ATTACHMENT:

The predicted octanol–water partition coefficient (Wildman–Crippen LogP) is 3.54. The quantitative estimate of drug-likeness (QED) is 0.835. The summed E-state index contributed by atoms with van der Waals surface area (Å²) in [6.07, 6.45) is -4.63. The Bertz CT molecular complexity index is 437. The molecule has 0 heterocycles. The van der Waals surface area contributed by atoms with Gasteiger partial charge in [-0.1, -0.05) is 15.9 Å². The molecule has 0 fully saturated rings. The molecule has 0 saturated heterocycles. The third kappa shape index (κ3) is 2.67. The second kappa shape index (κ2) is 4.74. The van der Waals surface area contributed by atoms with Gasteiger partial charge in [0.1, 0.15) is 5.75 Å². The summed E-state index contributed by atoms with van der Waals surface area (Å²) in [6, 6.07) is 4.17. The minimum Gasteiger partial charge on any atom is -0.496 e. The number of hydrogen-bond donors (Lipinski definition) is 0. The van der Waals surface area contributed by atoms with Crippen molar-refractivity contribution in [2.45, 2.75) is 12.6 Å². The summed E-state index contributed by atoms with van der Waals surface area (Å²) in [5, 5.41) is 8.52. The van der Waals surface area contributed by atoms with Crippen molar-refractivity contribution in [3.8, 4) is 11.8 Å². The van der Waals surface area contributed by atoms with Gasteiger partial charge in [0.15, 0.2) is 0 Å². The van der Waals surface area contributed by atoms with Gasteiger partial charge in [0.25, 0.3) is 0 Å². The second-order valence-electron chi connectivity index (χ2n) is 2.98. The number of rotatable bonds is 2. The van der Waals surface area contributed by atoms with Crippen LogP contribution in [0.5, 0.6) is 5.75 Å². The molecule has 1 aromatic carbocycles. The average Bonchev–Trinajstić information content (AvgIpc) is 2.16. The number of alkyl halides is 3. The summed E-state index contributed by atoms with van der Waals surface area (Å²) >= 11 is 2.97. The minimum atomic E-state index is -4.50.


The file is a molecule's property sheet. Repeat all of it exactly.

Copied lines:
The predicted octanol–water partition coefficient (Wildman–Crippen LogP) is 3.54. The quantitative estimate of drug-likeness (QED) is 0.835. The summed E-state index contributed by atoms with van der Waals surface area (Å²) in [6.07, 6.45) is -4.63. The Bertz CT molecular complexity index is 437. The molecule has 0 heterocycles. The van der Waals surface area contributed by atoms with Gasteiger partial charge in [-0.1, -0.05) is 15.9 Å². The molecule has 0 fully saturated rings. The molecule has 0 saturated heterocycles. The third kappa shape index (κ3) is 2.67. The second kappa shape index (κ2) is 4.74. The van der Waals surface area contributed by atoms with Gasteiger partial charge in [0.1, 0.15) is 5.75 Å². The summed E-state index contributed by atoms with van der Waals surface area (Å²) in [6, 6.07) is 4.17. The minimum Gasteiger partial charge on any atom is -0.496 e. The number of hydrogen-bond donors (Lipinski definition) is 0. The van der Waals surface area contributed by atoms with Crippen molar-refractivity contribution in [2.45, 2.75) is 12.6 Å². The summed E-state index contributed by atoms with van der Waals surface area (Å²) in [5, 5.41) is 8.52. The van der Waals surface area contributed by atoms with Crippen molar-refractivity contribution in [3.8, 4) is 11.8 Å². The van der Waals surface area contributed by atoms with Gasteiger partial charge in [0.15, 0.2) is 0 Å². The van der Waals surface area contributed by atoms with Gasteiger partial charge in [0.25, 0.3) is 0 Å². The second-order valence-electron chi connectivity index (χ2n) is 2.98. The number of rotatable bonds is 2. The van der Waals surface area contributed by atoms with Crippen LogP contribution in [0.5, 0.6) is 5.75 Å². The molecule has 1 aromatic carbocycles. The average Bonchev–Trinajstić information content (AvgIpc) is 2.16. The number of alkyl halides is 3. The summed E-state index contributed by atoms with van der Waals surface area (Å²) >= 11 is 2.97. The minimum atomic E-state index is -4.50.